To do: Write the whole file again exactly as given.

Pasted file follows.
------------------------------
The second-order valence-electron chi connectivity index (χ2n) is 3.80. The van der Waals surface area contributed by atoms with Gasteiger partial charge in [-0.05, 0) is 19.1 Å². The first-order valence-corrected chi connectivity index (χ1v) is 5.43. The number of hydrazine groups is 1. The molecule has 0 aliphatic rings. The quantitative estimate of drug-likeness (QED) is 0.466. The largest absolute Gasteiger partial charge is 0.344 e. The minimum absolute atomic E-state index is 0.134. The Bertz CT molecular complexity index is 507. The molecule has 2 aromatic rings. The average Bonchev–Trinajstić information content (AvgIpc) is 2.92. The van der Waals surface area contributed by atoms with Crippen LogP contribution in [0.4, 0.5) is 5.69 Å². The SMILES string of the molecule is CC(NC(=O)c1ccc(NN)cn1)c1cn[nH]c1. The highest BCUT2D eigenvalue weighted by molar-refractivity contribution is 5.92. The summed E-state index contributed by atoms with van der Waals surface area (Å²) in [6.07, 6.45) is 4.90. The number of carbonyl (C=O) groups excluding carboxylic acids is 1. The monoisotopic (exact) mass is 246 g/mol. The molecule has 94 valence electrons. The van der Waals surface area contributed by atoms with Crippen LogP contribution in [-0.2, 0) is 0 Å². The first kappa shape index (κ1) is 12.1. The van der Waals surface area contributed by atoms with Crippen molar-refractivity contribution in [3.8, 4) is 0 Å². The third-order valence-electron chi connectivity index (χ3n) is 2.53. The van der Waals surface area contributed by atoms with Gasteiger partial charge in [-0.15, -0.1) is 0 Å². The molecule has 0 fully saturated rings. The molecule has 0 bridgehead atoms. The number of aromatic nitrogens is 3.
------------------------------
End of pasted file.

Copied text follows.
The second-order valence-electron chi connectivity index (χ2n) is 3.80. The van der Waals surface area contributed by atoms with Gasteiger partial charge in [-0.05, 0) is 19.1 Å². The first-order valence-corrected chi connectivity index (χ1v) is 5.43. The number of hydrazine groups is 1. The molecule has 0 aliphatic rings. The quantitative estimate of drug-likeness (QED) is 0.466. The largest absolute Gasteiger partial charge is 0.344 e. The minimum absolute atomic E-state index is 0.134. The Bertz CT molecular complexity index is 507. The molecule has 2 aromatic rings. The average Bonchev–Trinajstić information content (AvgIpc) is 2.92. The van der Waals surface area contributed by atoms with Crippen LogP contribution in [0.4, 0.5) is 5.69 Å². The SMILES string of the molecule is CC(NC(=O)c1ccc(NN)cn1)c1cn[nH]c1. The highest BCUT2D eigenvalue weighted by molar-refractivity contribution is 5.92. The summed E-state index contributed by atoms with van der Waals surface area (Å²) in [6.07, 6.45) is 4.90. The number of carbonyl (C=O) groups excluding carboxylic acids is 1. The monoisotopic (exact) mass is 246 g/mol. The molecule has 94 valence electrons. The van der Waals surface area contributed by atoms with Crippen LogP contribution in [-0.2, 0) is 0 Å². The first kappa shape index (κ1) is 12.1. The van der Waals surface area contributed by atoms with Crippen molar-refractivity contribution in [3.8, 4) is 0 Å². The third-order valence-electron chi connectivity index (χ3n) is 2.53. The van der Waals surface area contributed by atoms with Gasteiger partial charge in [-0.15, -0.1) is 0 Å². The molecule has 0 fully saturated rings. The molecule has 0 bridgehead atoms. The number of aromatic nitrogens is 3.